• Export Citation
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    • Export Citation
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    • Export Citation
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    • Export Citation
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    • Search Google Scholar
    • Export Citation
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    • Search Google Scholar
    • Export Citation
  • Rancière, Romain, Aaron Tornell, and Athanasios Vamvakidis, forthcoming, “Currency Mismatch, Financial Crises and Growth: Theory and Evidence,IMF Working Paper (Washington: International Monetary Fund).

    • Search Google Scholar
    • Export Citation
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Note: The main authors of this chapter are Martin Čihák and Srobona Mitra.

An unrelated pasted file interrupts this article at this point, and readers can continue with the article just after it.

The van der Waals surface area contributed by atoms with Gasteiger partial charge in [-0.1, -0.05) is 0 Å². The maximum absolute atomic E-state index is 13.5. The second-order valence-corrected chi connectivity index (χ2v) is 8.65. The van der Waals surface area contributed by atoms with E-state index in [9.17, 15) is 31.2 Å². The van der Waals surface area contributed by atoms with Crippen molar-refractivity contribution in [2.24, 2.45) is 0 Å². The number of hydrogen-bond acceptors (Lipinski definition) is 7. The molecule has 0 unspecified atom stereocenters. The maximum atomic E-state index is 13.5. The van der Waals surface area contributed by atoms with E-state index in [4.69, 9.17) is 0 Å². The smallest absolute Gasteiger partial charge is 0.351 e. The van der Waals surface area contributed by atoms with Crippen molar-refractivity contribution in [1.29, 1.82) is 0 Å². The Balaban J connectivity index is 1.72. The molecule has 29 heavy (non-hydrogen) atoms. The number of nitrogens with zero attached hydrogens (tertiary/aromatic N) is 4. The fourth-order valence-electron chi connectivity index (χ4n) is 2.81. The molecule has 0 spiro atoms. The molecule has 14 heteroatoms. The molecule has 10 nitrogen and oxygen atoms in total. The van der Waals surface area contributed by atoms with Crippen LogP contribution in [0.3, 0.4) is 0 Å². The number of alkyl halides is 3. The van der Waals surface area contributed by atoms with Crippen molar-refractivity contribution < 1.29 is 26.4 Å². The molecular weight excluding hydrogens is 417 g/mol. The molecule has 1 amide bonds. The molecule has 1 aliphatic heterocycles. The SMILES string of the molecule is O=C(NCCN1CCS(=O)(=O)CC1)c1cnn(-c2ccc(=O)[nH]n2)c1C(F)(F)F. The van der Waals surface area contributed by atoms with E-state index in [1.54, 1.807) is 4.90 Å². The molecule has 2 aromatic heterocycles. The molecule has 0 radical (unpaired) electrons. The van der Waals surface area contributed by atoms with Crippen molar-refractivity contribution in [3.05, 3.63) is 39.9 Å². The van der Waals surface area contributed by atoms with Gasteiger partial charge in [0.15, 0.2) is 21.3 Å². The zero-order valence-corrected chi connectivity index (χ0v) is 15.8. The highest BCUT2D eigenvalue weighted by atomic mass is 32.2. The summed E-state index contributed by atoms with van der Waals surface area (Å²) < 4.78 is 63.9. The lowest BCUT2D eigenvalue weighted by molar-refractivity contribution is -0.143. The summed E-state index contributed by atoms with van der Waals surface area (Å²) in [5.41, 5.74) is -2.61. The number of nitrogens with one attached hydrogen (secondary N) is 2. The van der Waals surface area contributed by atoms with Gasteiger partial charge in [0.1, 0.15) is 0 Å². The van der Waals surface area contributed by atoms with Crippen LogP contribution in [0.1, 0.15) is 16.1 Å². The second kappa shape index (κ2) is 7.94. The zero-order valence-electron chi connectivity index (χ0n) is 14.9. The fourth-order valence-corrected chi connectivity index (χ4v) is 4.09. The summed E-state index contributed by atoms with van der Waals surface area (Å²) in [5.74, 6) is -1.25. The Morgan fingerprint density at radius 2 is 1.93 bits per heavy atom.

37

Emerging European economies are defined to include (1) countries that joined the EU in 2004 or thereafter and had not joined the euro area by end-2008 (Bulgaria, the Czech Republic, Estonia, Hungary, Latvia, Lithuania, Poland, Romania, and the Slovak Republic), and (2) the non-EU countries of Albania, Belarus, Bosnia and Herzegovina, Croatia, FYR Macedonia, Moldova, Montenegro, Russia, Serbia, Turkey, and Ukraine. In the subsequent econometric analyses, some countries were dropped due to lack of data.

38

In fact, the average ratio of government debt to GDP in countries that had to resort to official financial assistance has been less than half of the euro area average.